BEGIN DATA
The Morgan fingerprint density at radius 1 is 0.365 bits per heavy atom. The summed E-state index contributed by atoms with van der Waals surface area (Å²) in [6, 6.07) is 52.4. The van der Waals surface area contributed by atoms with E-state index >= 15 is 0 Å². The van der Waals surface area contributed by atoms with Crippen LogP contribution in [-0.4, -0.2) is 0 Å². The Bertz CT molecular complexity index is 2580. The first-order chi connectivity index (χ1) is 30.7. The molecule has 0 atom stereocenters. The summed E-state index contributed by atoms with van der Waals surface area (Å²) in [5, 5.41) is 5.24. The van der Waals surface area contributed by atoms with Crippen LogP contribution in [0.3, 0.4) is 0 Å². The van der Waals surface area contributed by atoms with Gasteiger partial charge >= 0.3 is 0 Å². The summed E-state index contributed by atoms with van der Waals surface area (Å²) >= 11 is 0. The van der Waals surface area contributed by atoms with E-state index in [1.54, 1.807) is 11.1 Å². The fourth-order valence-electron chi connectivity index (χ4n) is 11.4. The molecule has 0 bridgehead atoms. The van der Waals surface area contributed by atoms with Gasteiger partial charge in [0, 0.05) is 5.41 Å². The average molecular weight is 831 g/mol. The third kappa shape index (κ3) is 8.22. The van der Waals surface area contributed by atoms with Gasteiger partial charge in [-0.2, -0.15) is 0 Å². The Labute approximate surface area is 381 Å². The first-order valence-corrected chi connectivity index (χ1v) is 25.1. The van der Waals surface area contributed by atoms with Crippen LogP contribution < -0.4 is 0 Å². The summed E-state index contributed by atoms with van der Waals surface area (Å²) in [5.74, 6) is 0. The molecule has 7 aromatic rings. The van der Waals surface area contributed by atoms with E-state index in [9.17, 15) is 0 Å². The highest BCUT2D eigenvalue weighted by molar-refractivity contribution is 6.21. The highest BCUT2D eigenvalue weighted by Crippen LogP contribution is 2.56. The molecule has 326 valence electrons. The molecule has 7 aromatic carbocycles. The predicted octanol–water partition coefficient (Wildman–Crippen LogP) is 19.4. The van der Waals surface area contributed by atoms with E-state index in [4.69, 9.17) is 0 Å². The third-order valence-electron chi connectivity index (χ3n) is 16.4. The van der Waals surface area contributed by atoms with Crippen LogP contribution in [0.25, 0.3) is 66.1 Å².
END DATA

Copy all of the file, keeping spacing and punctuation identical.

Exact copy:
The Morgan fingerprint density at radius 1 is 0.365 bits per heavy atom. The summed E-state index contributed by atoms with van der Waals surface area (Å²) in [6, 6.07) is 52.4. The van der Waals surface area contributed by atoms with E-state index >= 15 is 0 Å². The van der Waals surface area contributed by atoms with Crippen LogP contribution in [-0.4, -0.2) is 0 Å². The Bertz CT molecular complexity index is 2580. The first-order chi connectivity index (χ1) is 30.7. The molecule has 0 atom stereocenters. The summed E-state index contributed by atoms with van der Waals surface area (Å²) in [5, 5.41) is 5.24. The van der Waals surface area contributed by atoms with Crippen LogP contribution in [0.3, 0.4) is 0 Å². The van der Waals surface area contributed by atoms with Gasteiger partial charge >= 0.3 is 0 Å². The summed E-state index contributed by atoms with van der Waals surface area (Å²) >= 11 is 0. The van der Waals surface area contributed by atoms with E-state index in [1.54, 1.807) is 11.1 Å². The fourth-order valence-electron chi connectivity index (χ4n) is 11.4. The molecule has 0 bridgehead atoms. The van der Waals surface area contributed by atoms with Gasteiger partial charge in [0, 0.05) is 5.41 Å². The average molecular weight is 831 g/mol. The third kappa shape index (κ3) is 8.22. The van der Waals surface area contributed by atoms with Gasteiger partial charge in [-0.2, -0.15) is 0 Å². The Labute approximate surface area is 381 Å². The first-order valence-corrected chi connectivity index (χ1v) is 25.1. The van der Waals surface area contributed by atoms with Crippen LogP contribution < -0.4 is 0 Å². The summed E-state index contributed by atoms with van der Waals surface area (Å²) in [5.74, 6) is 0. The molecule has 7 aromatic rings. The van der Waals surface area contributed by atoms with E-state index in [9.17, 15) is 0 Å². The highest BCUT2D eigenvalue weighted by molar-refractivity contribution is 6.21. The highest BCUT2D eigenvalue weighted by Crippen LogP contribution is 2.56. The molecule has 326 valence electrons. The molecule has 7 aromatic carbocycles. The predicted octanol–water partition coefficient (Wildman–Crippen LogP) is 19.4. The van der Waals surface area contributed by atoms with E-state index in [4.69, 9.17) is 0 Å². The third-order valence-electron chi connectivity index (χ3n) is 16.4. The van der Waals surface area contributed by atoms with Crippen LogP contribution in [0.25, 0.3) is 66.1 Å².